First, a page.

Tag: By Hand London Anna dress

A Red Etro Silk Anna Dress from By Hand London

Firstly a reminder about the Collegien giveaway.

If all goes to plan, I’ll be posting the Collegien giveaway on Friday, just two more sleeps! So don’t forget to check back for all the details this weekend!

My Second By Hand London Anna Dress

This dress seemed to take forever to finish for no other reason than because I dithered over unnecessary details!

By Hand London Anna Dress
By Hand London Anna Dress

The pattern is perfectly straightforward, it was also the second time that I’ve made this dress and I was following By Hand London‘s Anna dress sew-along so there was no excuse for this not being a super quick make.

So what took you so long, I hear you cry?!

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Well I’m blaming my fabric choice! I used a silk twill by Italian designer Etro, bought from Anita Pavani and a nude-coloured viscose from my stash, to line it.

The silk twill feels fantastic and is so lush to wear and was relatively well-behaved and easy to sew but the viscose was much more slippery and challenging. It wasn’t the material though that caused so much strife, it was the design on it.

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The red Etro silk twill has this interesting stripe pattern but with stripes you always have the challenge of matching the stripes up at the seams. So for this dress, to avoid not being able to precisely match up the stripes where they meet at the vertical seams of the skirt’s seven panels, I decided to cut the back four skirt pattern pieces in one direction of the fabric and the front three in the other direction. I then arranged the skirt pieces alternately to deliberately mis-match the stripes so it would be obvious that they weren’t supposed to match up.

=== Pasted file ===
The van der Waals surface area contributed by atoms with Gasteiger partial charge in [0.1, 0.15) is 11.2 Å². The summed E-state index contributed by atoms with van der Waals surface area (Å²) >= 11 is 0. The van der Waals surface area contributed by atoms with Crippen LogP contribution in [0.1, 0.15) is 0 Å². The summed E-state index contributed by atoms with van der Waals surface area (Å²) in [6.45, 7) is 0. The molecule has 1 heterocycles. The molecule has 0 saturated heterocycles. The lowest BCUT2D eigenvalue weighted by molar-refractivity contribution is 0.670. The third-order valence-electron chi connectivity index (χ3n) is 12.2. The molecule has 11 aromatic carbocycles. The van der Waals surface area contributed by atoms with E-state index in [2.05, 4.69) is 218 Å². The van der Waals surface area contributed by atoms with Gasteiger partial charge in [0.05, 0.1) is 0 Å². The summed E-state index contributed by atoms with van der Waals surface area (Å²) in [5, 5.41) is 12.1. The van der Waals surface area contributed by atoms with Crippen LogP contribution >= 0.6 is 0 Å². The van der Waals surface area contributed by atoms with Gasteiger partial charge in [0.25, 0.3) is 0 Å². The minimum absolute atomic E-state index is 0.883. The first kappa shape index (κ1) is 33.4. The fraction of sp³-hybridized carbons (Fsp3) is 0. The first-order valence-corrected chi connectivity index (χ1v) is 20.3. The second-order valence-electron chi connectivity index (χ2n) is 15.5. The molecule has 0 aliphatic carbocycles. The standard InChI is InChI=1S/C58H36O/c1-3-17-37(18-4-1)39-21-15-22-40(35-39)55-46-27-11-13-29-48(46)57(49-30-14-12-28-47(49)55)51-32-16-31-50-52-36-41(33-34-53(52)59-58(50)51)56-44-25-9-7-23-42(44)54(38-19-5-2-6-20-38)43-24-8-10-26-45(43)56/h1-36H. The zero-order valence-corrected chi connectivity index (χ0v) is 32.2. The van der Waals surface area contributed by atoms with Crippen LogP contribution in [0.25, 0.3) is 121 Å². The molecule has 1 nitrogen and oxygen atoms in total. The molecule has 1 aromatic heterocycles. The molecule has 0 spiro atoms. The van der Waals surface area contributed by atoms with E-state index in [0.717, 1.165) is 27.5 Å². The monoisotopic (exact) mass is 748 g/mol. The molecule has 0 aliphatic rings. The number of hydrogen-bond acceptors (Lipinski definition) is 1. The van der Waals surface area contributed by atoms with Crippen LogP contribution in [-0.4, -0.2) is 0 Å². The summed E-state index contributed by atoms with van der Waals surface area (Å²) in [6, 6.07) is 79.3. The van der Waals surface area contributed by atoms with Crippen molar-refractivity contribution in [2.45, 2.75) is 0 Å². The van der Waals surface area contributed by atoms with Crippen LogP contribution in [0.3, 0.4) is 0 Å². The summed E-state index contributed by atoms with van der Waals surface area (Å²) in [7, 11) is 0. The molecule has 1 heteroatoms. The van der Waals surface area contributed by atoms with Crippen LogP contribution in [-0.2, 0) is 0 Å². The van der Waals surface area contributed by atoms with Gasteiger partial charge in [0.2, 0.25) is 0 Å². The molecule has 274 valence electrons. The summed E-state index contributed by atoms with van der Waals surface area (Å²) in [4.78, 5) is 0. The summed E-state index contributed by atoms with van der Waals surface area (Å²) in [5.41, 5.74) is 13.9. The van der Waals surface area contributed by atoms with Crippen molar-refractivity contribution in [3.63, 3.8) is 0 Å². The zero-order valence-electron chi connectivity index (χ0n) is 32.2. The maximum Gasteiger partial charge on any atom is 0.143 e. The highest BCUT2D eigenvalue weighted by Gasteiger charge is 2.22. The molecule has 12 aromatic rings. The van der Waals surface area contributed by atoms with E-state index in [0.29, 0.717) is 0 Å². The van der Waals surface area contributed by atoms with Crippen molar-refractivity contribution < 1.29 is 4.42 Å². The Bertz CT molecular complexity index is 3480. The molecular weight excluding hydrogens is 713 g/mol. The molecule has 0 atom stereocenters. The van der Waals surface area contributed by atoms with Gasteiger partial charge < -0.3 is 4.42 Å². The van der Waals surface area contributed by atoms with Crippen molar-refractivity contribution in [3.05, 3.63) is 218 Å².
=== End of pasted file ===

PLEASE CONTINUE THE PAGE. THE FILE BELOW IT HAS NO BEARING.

The deliberately mis-matched stripes of the skirt panels
The deliberately mis-matched stripes of the skirt panels

I also thought that horizontal stripes across the top of the dress would be beneficial because they would give the illusion of broadening my smaller upper frame but I thought it would be better to break up the stripes on the skirt of the dress to avoid this widening effect on my lower body.

Also a quick mooch around Etro‘s website confirmed that Etro mixes and matches their prints as well, in fact, it’s their signature look, so I was confident that design-wise, I was on the right track.

Etro dress courtesy of Net-a-porter.com
Etro dress courtesy of Net-a-porter.com

When I began assembling the skirt though, I started to second guess myself and was certain I’d butchered a perfectly good stripe pattern and ruined the look of the dress.